What we need is not unexamined "truths" but living myth, that is, a structure of value which guides the soul's energies in a way that is consistent with our nature. While it is often useful to pick through the rubble of the past for images which speak to us as individuals, rarely is it possible to wholly embrace the mythologies of another time and place. We are obliged to find our own.

The necessity of finding our path is obvious, but major obstacles stand in the way. Let us review for a moment the symptoms characteristic of the midlife transition. They are boredom, repeated job or partner shifts, substance abuse, self-destructive thoughts or acts, infidelity, depression, anxiety and growing compulsivity. Behind these symptoms there are two fundamental truths. The first is that there is an enormous force pressing from below. Its urgency is felt as disruptive, causing anxiety when acknowledged and depression when suppressed.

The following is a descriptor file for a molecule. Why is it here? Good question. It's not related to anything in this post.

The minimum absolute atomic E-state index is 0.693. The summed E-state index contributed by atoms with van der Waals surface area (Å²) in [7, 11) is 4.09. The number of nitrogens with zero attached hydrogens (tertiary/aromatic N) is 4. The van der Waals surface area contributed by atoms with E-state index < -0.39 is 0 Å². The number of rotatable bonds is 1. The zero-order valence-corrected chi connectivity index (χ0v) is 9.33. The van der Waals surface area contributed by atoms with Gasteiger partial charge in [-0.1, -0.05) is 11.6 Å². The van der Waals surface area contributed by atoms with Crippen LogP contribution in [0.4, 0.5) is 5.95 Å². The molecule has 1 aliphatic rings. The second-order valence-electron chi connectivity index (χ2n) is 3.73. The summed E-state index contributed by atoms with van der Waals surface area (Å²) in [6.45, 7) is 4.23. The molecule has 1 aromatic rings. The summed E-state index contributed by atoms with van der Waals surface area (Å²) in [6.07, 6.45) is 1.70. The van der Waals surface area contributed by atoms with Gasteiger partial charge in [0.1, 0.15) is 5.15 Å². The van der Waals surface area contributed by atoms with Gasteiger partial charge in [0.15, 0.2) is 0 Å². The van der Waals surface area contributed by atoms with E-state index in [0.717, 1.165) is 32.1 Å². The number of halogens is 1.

The second fundamental truth is that the old patterns which kept such inner urgency at bay are repeated with growing anxiety but decreasing efficacy. Changing one's job or relationship does not change one's sense of oneself over the long run. When increasing pressure from within becomes less and less containable by the old strategies, a crisis of selfhood erupts. We do not know who we are, really, apart from social roles and psychic reflexes. And we do not know what to do to lessen the pressure.

Such symptoms announce the need for substantive change in a person's life. Suffering quickens consciousness, and from new consciousness new life may follow. The task is daunting, for one must first acknowledge that there is no rescue, no parent to make everything better and no way to go back to an earlier time. The Self has sought growth by exhausting the tired strategies of the ego. The ego structure which one worked so hard to create is now revealed to be petty, frightened and out of answers. At midlife the Self maneuvers the ego assemblage into crisis in order to bring about a correction of course.